would suggest that the scale might not always provide the clarity many
now expect."

How it works

To assign risk, the Torino Scale takes into account an object's path
and speed, and the likelihood that it will hit Earth on any of its
future passes through the inner solar system. The scale uses colors and
numbers to assign risk. Zero or one means virtually no chance of
impact or damage; 10 means certain catastrophe. [See the scale]

There are currently no asteroids listed in that final category. In
fact, researchers say, none identified to date has a scale value
greater than one, in which the "chance of collision is extremely
unlikely" but the object "merits careful monitoring."

The Torino Scale -- the name is a popular, international derivation of
the Italian town Turin -- has been in the works since 1995, when an
earlier version was presented at a United Nations conference. A revised
version was layed out at the June 1999 international conference on
Near-Earth Objects in Turin, where scientists voted to adopt it.

The International Astronomical Union, which oversees much of the data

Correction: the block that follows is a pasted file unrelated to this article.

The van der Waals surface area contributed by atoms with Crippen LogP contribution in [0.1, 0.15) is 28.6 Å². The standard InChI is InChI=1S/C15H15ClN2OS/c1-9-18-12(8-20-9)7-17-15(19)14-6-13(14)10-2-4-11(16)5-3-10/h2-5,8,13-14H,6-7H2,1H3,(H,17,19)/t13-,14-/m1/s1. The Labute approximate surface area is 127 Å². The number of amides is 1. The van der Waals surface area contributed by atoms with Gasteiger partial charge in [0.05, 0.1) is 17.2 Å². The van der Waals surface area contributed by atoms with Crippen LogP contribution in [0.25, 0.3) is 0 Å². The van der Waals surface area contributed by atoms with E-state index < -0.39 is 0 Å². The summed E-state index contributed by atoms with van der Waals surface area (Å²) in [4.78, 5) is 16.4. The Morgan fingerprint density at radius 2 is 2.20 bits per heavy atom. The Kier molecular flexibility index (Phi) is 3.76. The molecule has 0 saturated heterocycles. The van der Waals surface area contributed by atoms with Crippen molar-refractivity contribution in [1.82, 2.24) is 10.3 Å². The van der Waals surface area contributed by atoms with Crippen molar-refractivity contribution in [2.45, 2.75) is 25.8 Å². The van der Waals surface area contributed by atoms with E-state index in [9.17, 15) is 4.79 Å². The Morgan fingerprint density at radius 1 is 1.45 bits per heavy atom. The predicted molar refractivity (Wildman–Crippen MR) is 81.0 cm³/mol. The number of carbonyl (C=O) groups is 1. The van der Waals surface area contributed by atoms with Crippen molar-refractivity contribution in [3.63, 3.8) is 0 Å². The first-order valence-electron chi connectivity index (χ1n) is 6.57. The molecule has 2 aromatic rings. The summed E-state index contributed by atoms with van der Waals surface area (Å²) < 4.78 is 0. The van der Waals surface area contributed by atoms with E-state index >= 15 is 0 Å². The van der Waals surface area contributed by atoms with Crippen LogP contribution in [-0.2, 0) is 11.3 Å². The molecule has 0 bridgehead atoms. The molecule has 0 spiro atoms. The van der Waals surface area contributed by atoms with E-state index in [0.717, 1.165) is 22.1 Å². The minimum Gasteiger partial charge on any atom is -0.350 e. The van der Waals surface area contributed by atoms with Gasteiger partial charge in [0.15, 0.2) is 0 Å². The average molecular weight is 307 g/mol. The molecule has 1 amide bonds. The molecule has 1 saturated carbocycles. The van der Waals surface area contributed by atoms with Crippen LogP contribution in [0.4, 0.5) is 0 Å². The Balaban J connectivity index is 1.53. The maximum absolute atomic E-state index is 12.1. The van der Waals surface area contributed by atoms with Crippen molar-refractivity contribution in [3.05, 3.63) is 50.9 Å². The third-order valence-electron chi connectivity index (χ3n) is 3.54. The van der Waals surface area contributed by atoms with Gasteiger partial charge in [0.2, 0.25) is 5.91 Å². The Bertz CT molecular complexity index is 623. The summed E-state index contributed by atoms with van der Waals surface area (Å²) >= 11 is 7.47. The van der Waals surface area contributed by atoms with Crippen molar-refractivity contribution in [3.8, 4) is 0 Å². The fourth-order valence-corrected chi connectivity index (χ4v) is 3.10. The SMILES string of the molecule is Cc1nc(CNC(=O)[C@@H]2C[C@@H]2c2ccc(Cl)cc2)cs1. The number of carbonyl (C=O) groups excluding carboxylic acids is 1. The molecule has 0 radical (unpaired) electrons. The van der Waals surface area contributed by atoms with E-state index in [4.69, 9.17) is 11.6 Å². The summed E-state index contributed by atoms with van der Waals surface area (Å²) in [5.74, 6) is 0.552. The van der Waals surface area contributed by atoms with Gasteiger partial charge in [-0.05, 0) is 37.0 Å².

on NEOs, will announce today official endorsement of the Torino Scale
at a United Nations conference on the exploration and peaceful uses of
outer space, held in Vienna, Austria. ez

Copyright 1999, Explorezone


From Jim Benson <>
July 20, 1999 (Poway, California) - SpaceDev, Inc. (OTC-BB:  SPDV) has
made its first commercial sale of a payload ride to deep space on its
planned Near Earth Asteroid Prospector (NEAP) spacecraft.  The company
has signed a contract with Dojin Limited in Tyler, Texas, to deliver a
package from Earth to near-Earth asteroid Nereus.

The NEAP mission is one of a series of missions SpaceDev is defining as